Other Orientalists followed suit, principally attacking Said for his ignorance of Oriental languages, histories and other relevant scholarship in the field produced by Westerners and Arabs or Muslims alike. David Kopf (1980) agreed that the work of anti-Orientalists was provoked by postcolonial resentment against the West and an identity crisis that was personal, cultural and political. He warned that Western scholars could not afford to ignore this problem—a problem apparently created solely by postcolonial ‘others’. Bernard Lewis, of course, responded with the 1982 New York Review of Books essay with which this article began, and followed it with Islam and the West (1993) where Lewis again argued that Said’s work was seriously flawed because he cherry-picked the types of Orientalists who suited his political agenda while ignoring scholars from Germany, Austria and Russia who did not fit into his categories so easily since they did not have substantial colonial dealings with the Oriental world. Lewis also suggested that Orientalism was popular in the West because it is reductive, simplistic, polemical, and identifies a clear group of scapegoats, but he pointed out that the book had provoked critique from within the Arab and Muslim world of scholars. Lewis also accused Said of being out of touch and out of date with his critique because ‘Iranists’, ‘Indologists’, ‘Sinologists’ and ‘Arabists’ had already rejected the term ‘Orientalist’ by the early 1970s.

Lewis did not appear to understand the substance of Said’s critique of Orientalism as a discourse ‘with supporting institutions, vocabulary, scholarship, imagery, doctrines, even colonial bureaucracies and colonial styles’ (Said, Orientalism 1-2); a critique which applied to area studies as well. In Foucaultian terms, ‘discourse’ is a culturally produced, often politically determined system of statements which create a prevailing ‘truth’ about reality for both dominant groups and the dominated. Discourse not only shapes the way both groups apprehend the world through the availability of ideas in circulation at a particular historical moment, but it also produces reality for them by construing and constraining what can be articulated. As Lockman concluded,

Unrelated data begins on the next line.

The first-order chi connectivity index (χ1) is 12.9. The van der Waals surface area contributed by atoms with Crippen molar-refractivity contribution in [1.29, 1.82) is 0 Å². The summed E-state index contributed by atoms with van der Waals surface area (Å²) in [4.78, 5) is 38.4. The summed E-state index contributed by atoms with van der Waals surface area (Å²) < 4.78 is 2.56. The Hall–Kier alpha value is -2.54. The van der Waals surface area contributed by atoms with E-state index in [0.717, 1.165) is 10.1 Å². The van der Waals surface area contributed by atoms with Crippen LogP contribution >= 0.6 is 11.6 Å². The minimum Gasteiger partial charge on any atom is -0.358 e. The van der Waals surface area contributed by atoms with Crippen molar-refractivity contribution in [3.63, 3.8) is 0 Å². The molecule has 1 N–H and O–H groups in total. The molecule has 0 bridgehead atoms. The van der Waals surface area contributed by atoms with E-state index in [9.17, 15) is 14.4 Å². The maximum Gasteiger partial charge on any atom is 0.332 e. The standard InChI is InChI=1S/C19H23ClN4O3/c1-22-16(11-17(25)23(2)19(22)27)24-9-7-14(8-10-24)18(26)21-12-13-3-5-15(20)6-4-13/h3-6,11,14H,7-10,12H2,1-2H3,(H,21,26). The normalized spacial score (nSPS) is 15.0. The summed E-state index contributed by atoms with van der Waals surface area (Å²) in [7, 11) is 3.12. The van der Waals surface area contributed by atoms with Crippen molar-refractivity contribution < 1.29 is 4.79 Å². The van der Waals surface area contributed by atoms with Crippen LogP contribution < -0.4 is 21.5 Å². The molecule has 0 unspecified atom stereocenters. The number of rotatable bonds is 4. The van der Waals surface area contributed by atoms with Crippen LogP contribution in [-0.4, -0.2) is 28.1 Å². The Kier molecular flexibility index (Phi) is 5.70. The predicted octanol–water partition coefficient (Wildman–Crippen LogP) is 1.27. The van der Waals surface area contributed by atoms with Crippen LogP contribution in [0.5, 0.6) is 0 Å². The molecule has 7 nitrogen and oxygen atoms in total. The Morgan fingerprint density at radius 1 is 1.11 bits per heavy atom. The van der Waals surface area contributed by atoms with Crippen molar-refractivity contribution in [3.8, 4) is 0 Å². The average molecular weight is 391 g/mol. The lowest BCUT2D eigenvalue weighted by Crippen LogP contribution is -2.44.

Lewis was apparently never able to grasp (or cogently address) Said’s treatment of Orientalism’s defects as the product of its character as a systematic (and power-laden) discourse, rather than as a problem stemming from error, bias, stereotyping, racism, evil-mindedness or imperialist inclinations on the part of individual scholars. Nor could Lewis accept Said’s premise that, like all human endeavours, Orientalist scholarship was at the very least partially shaped by the contexts within which it was conducted and thus that it was not hermetically sealed off from wider cultural attitudes about, and political engagements with, Islam and the Muslim world, for centuries Europe’s (often threatening) ‘other’ and an ongoing ‘problem’ for the United States. (192)